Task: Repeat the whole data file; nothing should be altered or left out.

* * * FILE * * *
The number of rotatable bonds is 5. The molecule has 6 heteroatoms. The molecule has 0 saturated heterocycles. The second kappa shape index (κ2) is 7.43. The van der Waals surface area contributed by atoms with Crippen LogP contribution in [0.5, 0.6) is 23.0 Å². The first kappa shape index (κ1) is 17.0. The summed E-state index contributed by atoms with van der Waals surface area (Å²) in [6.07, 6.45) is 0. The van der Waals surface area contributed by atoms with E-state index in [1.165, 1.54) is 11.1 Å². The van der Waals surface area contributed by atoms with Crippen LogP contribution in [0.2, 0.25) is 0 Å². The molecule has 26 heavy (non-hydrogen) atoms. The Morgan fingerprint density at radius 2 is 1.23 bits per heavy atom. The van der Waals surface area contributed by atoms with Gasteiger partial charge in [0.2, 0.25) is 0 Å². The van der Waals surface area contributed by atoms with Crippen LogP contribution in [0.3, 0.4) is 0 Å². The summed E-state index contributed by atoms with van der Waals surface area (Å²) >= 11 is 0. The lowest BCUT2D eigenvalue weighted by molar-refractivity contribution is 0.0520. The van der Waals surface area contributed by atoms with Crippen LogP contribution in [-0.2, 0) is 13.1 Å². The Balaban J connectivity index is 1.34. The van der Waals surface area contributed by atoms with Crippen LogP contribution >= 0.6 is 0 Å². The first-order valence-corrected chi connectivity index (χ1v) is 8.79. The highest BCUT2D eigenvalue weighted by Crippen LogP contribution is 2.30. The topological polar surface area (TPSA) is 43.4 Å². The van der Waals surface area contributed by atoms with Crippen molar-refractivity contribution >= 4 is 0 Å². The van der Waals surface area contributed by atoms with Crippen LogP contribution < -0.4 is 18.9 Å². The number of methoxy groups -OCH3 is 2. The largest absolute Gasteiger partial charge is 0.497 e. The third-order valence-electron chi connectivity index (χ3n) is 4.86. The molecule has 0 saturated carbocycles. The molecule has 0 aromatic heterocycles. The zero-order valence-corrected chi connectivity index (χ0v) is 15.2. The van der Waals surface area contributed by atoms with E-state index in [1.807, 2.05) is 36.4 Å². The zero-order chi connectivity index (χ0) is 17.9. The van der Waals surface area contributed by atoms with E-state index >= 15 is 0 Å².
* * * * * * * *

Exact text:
The number of rotatable bonds is 5. The molecule has 6 heteroatoms. The molecule has 0 saturated heterocycles. The second kappa shape index (κ2) is 7.43. The van der Waals surface area contributed by atoms with Crippen LogP contribution in [0.5, 0.6) is 23.0 Å². The first kappa shape index (κ1) is 17.0. The summed E-state index contributed by atoms with van der Waals surface area (Å²) in [6.07, 6.45) is 0. The van der Waals surface area contributed by atoms with E-state index in [1.165, 1.54) is 11.1 Å². The van der Waals surface area contributed by atoms with Crippen LogP contribution in [0.2, 0.25) is 0 Å². The molecule has 26 heavy (non-hydrogen) atoms. The Morgan fingerprint density at radius 2 is 1.23 bits per heavy atom. The van der Waals surface area contributed by atoms with Gasteiger partial charge in [0.2, 0.25) is 0 Å². The van der Waals surface area contributed by atoms with Crippen LogP contribution in [0.3, 0.4) is 0 Å². The summed E-state index contributed by atoms with van der Waals surface area (Å²) >= 11 is 0. The lowest BCUT2D eigenvalue weighted by molar-refractivity contribution is 0.0520. The van der Waals surface area contributed by atoms with Crippen LogP contribution in [-0.2, 0) is 13.1 Å². The Balaban J connectivity index is 1.34. The van der Waals surface area contributed by atoms with Crippen LogP contribution >= 0.6 is 0 Å². The first-order valence-corrected chi connectivity index (χ1v) is 8.79. The highest BCUT2D eigenvalue weighted by Crippen LogP contribution is 2.30. The topological polar surface area (TPSA) is 43.4 Å². The van der Waals surface area contributed by atoms with Crippen molar-refractivity contribution >= 4 is 0 Å². The van der Waals surface area contributed by atoms with Crippen LogP contribution < -0.4 is 18.9 Å². The number of methoxy groups -OCH3 is 2. The largest absolute Gasteiger partial charge is 0.497 e. The third-order valence-electron chi connectivity index (χ3n) is 4.86. The molecule has 0 saturated carbocycles. The molecule has 0 aromatic heterocycles. The zero-order valence-corrected chi connectivity index (χ0v) is 15.2. The van der Waals surface area contributed by atoms with E-state index in [1.807, 2.05) is 36.4 Å². The zero-order chi connectivity index (χ0) is 17.9. The van der Waals surface area contributed by atoms with E-state index >= 15 is 0 Å².